Three. That’s the average number of women who die every day because of domestic violence.
Fifteen and a half million. That’s how many children witness domestic violence in a year, according to the National Network to End Domestic Violence.
Domestic violence affects women, men and children. Approximately 7 million women are raped or sexually assaulted by “a partner each year.” One in five women and one in 77 men have “experienced rape” in their lifetime, and one in four girls and one in six boys are sexually assaulted as minors, according to NNEDV.
Graphic created by Melissa BednarekThe U.S. Department of Justice “define(s) domestic violence as a pattern of abusive behavior in any relationship that is used by one partner to gain or maintain power and control over another intimate partner. …This includes any behaviors that intimidate, manipulate, humiliate, isolate, frighten, terrorize, coerce, threaten, blame, hurt, injure, or wound someone,” according to justice.gov.
Before I researched the statistics for this editorial, I was vastly under-educated. I knew domestic violence happens. We all know it’s real. But do we know how often or when or where? Do we know to whom? Is it a family member, friend or the stranger you walked past today? Sadly, sometimes we don’t know. But sometimes we do.
Even if we can answer these questions, what can we do? How do we stop this abuse that no one deserves? We start by asking questions. Understanding the problem is the first step. I’ve shown you the numbers. How can you help? No More is an organization with dedicated to ending domestic violence and sexual assault. According to nomore.org, the best ways to help end domestic violence is to be educated, raise awareness and show support for ending it.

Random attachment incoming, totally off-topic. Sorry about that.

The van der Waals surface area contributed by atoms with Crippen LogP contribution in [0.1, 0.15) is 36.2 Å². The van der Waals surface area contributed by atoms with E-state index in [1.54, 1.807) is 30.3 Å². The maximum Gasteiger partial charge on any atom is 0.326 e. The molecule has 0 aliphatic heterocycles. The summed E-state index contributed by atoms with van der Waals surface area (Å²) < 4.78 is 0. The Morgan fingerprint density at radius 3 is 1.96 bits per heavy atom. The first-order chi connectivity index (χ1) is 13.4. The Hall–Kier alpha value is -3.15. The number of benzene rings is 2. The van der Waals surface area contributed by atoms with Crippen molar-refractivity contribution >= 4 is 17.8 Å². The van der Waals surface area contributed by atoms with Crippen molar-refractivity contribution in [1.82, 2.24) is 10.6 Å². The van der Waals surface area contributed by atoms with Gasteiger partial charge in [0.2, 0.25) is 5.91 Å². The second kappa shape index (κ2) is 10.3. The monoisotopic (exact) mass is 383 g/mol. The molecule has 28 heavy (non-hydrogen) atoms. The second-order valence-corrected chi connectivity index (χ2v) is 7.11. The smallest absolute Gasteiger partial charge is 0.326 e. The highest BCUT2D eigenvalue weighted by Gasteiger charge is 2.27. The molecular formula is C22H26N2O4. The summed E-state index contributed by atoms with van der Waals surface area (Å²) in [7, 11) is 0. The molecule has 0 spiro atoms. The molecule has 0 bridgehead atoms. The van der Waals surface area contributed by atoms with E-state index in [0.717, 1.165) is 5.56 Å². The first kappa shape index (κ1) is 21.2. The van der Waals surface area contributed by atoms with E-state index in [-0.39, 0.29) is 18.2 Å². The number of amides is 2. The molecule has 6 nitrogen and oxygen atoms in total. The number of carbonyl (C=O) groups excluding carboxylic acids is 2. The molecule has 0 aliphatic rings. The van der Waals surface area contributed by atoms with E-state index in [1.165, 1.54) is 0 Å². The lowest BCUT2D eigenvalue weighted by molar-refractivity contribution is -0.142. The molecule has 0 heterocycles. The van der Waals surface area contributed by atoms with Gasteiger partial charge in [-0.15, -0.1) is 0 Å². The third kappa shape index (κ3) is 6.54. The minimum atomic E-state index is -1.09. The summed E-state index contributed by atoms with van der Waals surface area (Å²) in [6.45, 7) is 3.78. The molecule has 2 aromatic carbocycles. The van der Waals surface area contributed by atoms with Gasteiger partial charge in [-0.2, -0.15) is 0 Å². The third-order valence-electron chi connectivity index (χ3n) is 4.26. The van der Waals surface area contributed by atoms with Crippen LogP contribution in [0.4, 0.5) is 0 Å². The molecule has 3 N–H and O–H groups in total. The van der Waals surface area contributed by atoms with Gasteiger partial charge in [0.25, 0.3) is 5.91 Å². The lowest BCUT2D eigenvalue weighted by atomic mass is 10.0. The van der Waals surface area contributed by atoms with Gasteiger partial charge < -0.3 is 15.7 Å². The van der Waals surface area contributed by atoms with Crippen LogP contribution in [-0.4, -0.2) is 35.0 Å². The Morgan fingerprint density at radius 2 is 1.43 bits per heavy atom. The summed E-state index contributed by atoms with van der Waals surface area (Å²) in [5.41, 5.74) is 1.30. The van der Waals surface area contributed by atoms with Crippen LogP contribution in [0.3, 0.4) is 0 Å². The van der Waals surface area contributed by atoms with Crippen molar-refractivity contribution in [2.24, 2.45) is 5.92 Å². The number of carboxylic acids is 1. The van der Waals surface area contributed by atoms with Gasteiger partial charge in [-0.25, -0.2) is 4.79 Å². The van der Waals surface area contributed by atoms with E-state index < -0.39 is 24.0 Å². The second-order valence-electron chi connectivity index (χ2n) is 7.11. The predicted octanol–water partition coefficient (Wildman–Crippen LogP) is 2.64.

If you have experienced or are experiencing domestic violence, please do not hesitate to get help. There are numerous organizations dedicated to helping victims of domestic violence achieve a better life. Kristi Henson, work-study assistant to Dr. Joanne Stafford in Special Services and Student Outreach, said, “Domestic violence is not OK. … It’s just not a good place to be.”
On-campus counseling for domestic violence is available by appointment; call 733-7373. The National Domestic Violence hotline is 1-800-799-7233.